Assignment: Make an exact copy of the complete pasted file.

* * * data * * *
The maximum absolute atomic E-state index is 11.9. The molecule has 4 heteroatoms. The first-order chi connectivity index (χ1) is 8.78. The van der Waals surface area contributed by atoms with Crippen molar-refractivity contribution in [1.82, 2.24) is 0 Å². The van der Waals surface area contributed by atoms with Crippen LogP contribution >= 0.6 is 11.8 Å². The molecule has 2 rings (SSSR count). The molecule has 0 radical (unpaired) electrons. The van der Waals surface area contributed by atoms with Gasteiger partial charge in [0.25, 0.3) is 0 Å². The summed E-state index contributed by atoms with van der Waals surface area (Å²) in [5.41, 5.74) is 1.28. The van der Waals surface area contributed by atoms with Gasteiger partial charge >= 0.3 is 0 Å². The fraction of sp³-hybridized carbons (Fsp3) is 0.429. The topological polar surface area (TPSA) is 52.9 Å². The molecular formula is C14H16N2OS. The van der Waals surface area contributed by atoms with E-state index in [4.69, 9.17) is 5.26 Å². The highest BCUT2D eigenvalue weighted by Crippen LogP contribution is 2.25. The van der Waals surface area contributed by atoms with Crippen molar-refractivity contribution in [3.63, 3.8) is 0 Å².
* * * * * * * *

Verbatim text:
The maximum absolute atomic E-state index is 11.9. The molecule has 4 heteroatoms. The first-order chi connectivity index (χ1) is 8.78. The van der Waals surface area contributed by atoms with Crippen molar-refractivity contribution in [1.82, 2.24) is 0 Å². The van der Waals surface area contributed by atoms with Crippen LogP contribution >= 0.6 is 11.8 Å². The molecule has 2 rings (SSSR count). The molecule has 0 radical (unpaired) electrons. The van der Waals surface area contributed by atoms with Gasteiger partial charge in [0.25, 0.3) is 0 Å². The summed E-state index contributed by atoms with van der Waals surface area (Å²) in [5.41, 5.74) is 1.28. The van der Waals surface area contributed by atoms with Gasteiger partial charge >= 0.3 is 0 Å². The fraction of sp³-hybridized carbons (Fsp3) is 0.429. The topological polar surface area (TPSA) is 52.9 Å². The molecular formula is C14H16N2OS. The van der Waals surface area contributed by atoms with E-state index in [4.69, 9.17) is 5.26 Å². The highest BCUT2D eigenvalue weighted by Crippen LogP contribution is 2.25. The van der Waals surface area contributed by atoms with Crippen molar-refractivity contribution in [3.63, 3.8) is 0 Å².